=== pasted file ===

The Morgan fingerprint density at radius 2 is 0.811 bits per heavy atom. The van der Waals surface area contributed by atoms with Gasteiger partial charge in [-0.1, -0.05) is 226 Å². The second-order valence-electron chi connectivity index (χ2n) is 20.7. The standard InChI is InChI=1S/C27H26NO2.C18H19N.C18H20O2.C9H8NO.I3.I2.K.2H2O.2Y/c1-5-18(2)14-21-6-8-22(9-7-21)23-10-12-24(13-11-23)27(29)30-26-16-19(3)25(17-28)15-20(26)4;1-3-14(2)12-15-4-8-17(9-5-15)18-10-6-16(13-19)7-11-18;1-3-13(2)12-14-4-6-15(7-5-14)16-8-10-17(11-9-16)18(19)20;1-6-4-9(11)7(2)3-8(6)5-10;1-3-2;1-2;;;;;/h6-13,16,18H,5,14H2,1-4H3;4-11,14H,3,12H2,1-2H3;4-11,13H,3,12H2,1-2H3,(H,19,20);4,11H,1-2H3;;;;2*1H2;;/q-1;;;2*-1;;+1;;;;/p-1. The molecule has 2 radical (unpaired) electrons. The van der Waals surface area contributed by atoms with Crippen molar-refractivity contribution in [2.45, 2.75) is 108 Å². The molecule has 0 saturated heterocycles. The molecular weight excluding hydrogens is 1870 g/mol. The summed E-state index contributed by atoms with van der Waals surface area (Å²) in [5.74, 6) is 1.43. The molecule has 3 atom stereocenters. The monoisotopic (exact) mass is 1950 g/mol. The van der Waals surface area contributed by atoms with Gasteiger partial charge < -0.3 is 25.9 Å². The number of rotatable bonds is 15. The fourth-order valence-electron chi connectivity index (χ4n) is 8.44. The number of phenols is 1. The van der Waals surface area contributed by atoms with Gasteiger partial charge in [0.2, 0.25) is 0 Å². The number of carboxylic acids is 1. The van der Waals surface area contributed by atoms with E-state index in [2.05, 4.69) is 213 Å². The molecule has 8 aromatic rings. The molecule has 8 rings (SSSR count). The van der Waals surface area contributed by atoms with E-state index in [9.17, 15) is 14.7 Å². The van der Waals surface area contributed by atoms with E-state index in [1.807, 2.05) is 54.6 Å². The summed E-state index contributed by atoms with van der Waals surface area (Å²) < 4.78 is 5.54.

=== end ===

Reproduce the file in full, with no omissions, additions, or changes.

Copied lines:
The Morgan fingerprint density at radius 2 is 0.811 bits per heavy atom. The van der Waals surface area contributed by atoms with Gasteiger partial charge in [-0.1, -0.05) is 226 Å². The second-order valence-electron chi connectivity index (χ2n) is 20.7. The standard InChI is InChI=1S/C27H26NO2.C18H19N.C18H20O2.C9H8NO.I3.I2.K.2H2O.2Y/c1-5-18(2)14-21-6-8-22(9-7-21)23-10-12-24(13-11-23)27(29)30-26-16-19(3)25(17-28)15-20(26)4;1-3-14(2)12-15-4-8-17(9-5-15)18-10-6-16(13-19)7-11-18;1-3-13(2)12-14-4-6-15(7-5-14)16-8-10-17(11-9-16)18(19)20;1-6-4-9(11)7(2)3-8(6)5-10;1-3-2;1-2;;;;;/h6-13,16,18H,5,14H2,1-4H3;4-11,14H,3,12H2,1-2H3;4-11,13H,3,12H2,1-2H3,(H,19,20);4,11H,1-2H3;;;;2*1H2;;/q-1;;;2*-1;;+1;;;;/p-1. The molecule has 2 radical (unpaired) electrons. The van der Waals surface area contributed by atoms with Crippen molar-refractivity contribution in [2.45, 2.75) is 108 Å². The molecule has 0 saturated heterocycles. The molecular weight excluding hydrogens is 1870 g/mol. The summed E-state index contributed by atoms with van der Waals surface area (Å²) in [5.74, 6) is 1.43. The molecule has 3 atom stereocenters. The monoisotopic (exact) mass is 1950 g/mol. The van der Waals surface area contributed by atoms with Gasteiger partial charge < -0.3 is 25.9 Å². The number of rotatable bonds is 15. The fourth-order valence-electron chi connectivity index (χ4n) is 8.44. The number of phenols is 1. The van der Waals surface area contributed by atoms with Gasteiger partial charge in [0.2, 0.25) is 0 Å². The number of carboxylic acids is 1. The van der Waals surface area contributed by atoms with E-state index in [2.05, 4.69) is 213 Å². The molecule has 8 aromatic rings. The molecule has 8 rings (SSSR count). The van der Waals surface area contributed by atoms with E-state index in [9.17, 15) is 14.7 Å². The van der Waals surface area contributed by atoms with E-state index in [1.807, 2.05) is 54.6 Å². The summed E-state index contributed by atoms with van der Waals surface area (Å²) < 4.78 is 5.54.